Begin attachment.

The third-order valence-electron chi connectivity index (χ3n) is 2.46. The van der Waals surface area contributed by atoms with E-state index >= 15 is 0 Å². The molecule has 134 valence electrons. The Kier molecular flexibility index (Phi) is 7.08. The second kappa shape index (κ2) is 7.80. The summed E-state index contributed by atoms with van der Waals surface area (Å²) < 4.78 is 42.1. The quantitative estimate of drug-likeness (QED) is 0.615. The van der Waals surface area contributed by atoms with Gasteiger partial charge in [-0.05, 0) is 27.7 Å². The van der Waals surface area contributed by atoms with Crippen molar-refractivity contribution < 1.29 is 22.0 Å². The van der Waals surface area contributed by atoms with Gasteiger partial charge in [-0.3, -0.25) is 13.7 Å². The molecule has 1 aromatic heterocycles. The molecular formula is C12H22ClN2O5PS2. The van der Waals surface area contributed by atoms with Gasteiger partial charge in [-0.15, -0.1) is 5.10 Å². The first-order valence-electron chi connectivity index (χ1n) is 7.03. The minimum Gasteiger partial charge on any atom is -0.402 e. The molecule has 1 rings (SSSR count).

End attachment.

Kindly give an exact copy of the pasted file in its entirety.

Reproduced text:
The third-order valence-electron chi connectivity index (χ3n) is 2.46. The van der Waals surface area contributed by atoms with E-state index >= 15 is 0 Å². The molecule has 134 valence electrons. The Kier molecular flexibility index (Phi) is 7.08. The second kappa shape index (κ2) is 7.80. The summed E-state index contributed by atoms with van der Waals surface area (Å²) < 4.78 is 42.1. The quantitative estimate of drug-likeness (QED) is 0.615. The van der Waals surface area contributed by atoms with Gasteiger partial charge in [-0.05, 0) is 27.7 Å². The van der Waals surface area contributed by atoms with Crippen molar-refractivity contribution < 1.29 is 22.0 Å². The van der Waals surface area contributed by atoms with Gasteiger partial charge in [-0.3, -0.25) is 13.7 Å². The molecule has 1 aromatic heterocycles. The molecular formula is C12H22ClN2O5PS2. The van der Waals surface area contributed by atoms with Gasteiger partial charge in [-0.15, -0.1) is 5.10 Å². The first-order valence-electron chi connectivity index (χ1n) is 7.03. The minimum Gasteiger partial charge on any atom is -0.402 e. The molecule has 1 rings (SSSR count).